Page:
Technical Market Support » Metallurgical Coal
A two-stage study was undertaken to establish what effect, if any, perchloroethylene has on the coking properties of coal. In Stage 1, the fluidity of 5 samples of a high fluidity coal (Illawara coal measure, mid-high rank) was studied over a 64-week period. Samples A, C, D and E were stored in open trays at ambient conditions. Sample B was stored immersed in water. Samples A and B were untreated. Sample C was immersed in perchloroethylene for 2 h and then air dried immediately prior to fluidity testing. Samples D and E were both soaked in perchloroethylene and then air dried at the start of the trial. Then Sample E was further soaked in water for 2 h and air dried before storage.
Sample B showed significantly less loss of fluidity versus time compared to Sample A. Samples C, D and E all had a lower average fluidity than Sample A, however, this difference was only significant on 4 out of 27 occasions. The large variability in the fluidity measurements meant there was no statistically significant difference between the three different perchloroethylene exposure protocols. Combined with Stage 2 results, a clear trend emerged that perchloroethylene did cause a reduction of fluidity, but that the effect only became significant for coals of low fluidity, as described by the equation: Loss in log10(Max. Fluidity) = 0.52 - 0.12 × [Initial log10(Max. Fluidity)]
Seven different coking coals were studied in Stage 2, covering three different Australian coal measures and a wide range of coking rank. In each case, a 40 kg clean coal composite was formed using laboratory water-based methods, a Mintek Jig for -50 +16 mm and -16 +2 mm material and the Reflux Classier for the -2.0 +0.25 mm and -0.25 +0.038 mm material. The Mintek jig produced yield-ash curves that matched the float-sink data down to ash levels of between 6 and 10 wt%, depending on the coal and the size range. The Reflux Classifier matched the float-sink yield-ash curve nearly perfectly and can replace float-sink methods as a reliable means for producing clean coal composites without exposing the coal or personnel to hazardous organic chemicals. The 40 kg composite was then subdivided into four sub-samples. Samples A and B were coked immediately, whereas Samples C and D were stored in open trays at ambient conditions for a month before coking. Samples B and D were soaked in perchloroethylene for 2 h and then air dried prior to coke testing, whereas Samples A and C were left untreated.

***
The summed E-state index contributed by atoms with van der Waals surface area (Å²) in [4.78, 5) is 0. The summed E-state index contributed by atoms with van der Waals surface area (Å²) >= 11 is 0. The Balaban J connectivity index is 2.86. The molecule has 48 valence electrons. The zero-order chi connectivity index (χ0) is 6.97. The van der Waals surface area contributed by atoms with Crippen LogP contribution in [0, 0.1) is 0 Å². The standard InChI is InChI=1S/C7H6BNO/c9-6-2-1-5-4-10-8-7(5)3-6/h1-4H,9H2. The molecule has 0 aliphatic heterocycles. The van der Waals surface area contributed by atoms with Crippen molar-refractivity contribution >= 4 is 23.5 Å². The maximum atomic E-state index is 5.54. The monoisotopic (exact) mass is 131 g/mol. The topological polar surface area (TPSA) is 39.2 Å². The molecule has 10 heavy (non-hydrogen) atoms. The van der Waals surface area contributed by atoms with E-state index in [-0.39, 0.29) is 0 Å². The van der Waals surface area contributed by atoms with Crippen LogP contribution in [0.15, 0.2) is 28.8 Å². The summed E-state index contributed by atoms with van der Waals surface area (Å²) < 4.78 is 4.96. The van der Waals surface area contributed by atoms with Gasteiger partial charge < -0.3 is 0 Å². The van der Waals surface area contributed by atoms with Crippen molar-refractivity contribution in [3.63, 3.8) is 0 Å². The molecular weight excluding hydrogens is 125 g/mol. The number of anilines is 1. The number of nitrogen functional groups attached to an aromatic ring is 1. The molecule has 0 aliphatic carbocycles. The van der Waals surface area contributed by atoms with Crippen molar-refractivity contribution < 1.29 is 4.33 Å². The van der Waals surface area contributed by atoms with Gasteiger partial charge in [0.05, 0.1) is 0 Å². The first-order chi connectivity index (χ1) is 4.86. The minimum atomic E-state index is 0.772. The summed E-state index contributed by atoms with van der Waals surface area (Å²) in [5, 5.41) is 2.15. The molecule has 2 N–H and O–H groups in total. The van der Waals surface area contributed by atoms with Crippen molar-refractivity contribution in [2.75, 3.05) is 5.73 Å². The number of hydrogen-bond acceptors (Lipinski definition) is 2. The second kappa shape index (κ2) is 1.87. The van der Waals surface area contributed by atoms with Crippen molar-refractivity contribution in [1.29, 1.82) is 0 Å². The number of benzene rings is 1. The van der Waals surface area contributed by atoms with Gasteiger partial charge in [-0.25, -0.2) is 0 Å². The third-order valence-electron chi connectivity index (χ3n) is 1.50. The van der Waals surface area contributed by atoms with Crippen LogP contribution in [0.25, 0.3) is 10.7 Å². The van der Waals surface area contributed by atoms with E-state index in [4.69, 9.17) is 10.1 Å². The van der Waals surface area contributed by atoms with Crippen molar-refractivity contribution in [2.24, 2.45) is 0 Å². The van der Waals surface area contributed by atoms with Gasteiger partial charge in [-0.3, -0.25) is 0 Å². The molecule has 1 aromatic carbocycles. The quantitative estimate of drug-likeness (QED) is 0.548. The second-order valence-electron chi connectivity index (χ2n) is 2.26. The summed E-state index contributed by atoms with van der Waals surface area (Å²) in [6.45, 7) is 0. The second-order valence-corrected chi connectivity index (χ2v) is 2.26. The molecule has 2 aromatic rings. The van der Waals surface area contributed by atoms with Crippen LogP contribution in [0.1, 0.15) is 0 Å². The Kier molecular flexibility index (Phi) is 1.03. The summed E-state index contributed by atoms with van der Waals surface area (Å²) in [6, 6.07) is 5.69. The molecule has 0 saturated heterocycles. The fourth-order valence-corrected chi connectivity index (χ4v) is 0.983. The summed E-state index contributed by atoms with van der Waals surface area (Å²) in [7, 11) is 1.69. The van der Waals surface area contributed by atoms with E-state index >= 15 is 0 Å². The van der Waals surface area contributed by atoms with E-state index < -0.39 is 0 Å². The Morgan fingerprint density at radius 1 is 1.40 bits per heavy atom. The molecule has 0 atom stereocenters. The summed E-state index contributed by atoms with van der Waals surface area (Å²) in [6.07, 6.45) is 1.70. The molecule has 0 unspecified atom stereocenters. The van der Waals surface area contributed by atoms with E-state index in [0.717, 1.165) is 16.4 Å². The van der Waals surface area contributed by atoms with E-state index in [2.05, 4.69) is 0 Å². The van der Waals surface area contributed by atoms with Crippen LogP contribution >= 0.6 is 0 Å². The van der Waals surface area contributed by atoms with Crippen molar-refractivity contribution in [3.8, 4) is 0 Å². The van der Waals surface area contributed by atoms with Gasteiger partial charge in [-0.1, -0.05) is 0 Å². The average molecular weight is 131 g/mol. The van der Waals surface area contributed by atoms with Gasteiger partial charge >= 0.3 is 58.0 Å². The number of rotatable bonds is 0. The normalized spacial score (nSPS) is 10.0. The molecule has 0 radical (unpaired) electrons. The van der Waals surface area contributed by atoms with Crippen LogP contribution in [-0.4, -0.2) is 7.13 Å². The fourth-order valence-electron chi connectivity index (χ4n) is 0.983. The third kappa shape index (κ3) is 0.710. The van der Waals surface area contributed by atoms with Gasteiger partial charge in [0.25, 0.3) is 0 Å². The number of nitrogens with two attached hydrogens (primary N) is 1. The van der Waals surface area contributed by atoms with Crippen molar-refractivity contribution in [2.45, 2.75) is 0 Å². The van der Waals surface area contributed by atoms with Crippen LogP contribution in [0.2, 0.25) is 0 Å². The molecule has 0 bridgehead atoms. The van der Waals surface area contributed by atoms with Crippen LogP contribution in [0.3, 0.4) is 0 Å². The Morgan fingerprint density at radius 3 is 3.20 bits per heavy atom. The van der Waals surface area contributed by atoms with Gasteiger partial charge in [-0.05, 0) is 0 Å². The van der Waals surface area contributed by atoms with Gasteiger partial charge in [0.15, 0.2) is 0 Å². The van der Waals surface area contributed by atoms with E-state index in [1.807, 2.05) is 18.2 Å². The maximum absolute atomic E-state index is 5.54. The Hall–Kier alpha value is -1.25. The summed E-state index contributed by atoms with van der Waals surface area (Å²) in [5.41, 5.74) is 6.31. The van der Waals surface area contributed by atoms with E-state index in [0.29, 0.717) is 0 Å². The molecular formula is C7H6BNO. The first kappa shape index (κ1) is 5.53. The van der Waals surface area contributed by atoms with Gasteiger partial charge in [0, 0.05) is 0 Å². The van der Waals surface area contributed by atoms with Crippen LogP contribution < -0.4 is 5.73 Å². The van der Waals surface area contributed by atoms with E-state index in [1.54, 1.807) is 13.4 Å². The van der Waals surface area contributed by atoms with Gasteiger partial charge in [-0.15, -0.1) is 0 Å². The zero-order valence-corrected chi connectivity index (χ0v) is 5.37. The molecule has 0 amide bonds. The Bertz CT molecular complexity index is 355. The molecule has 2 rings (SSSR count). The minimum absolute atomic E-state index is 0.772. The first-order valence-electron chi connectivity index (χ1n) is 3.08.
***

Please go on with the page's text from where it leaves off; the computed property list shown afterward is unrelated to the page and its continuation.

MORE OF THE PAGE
For 4 of the 7 coals, exposure to perchloroethylene caused a significant increase in NSC Coal Reactivity Index (CRI) and lowering of NSC Coal Strength after Reaction (CSR). Coal rank (based on vitrinite reflectance) did not correlate with the perchloroethylene effect. In general coals with lower fluidity and poorer coke strength were those most severely affected by perchloroethylene. The most seriously affected coals were all from Rangal coal measures and had lower vitrinite and higher inertinite contents. Whether this is linked to the mechanism by which perchloroethylene causes an effect is unknown.
This work confirms that perchloroethlyene does detrimentally affect the coking properties of many coals, particularly those of lower fluidity and poorer coke strength. Hence coking tests on clean coal composites formed using heavy organic liquids may often under predict coking properties. This could lead to some resources being undervalued.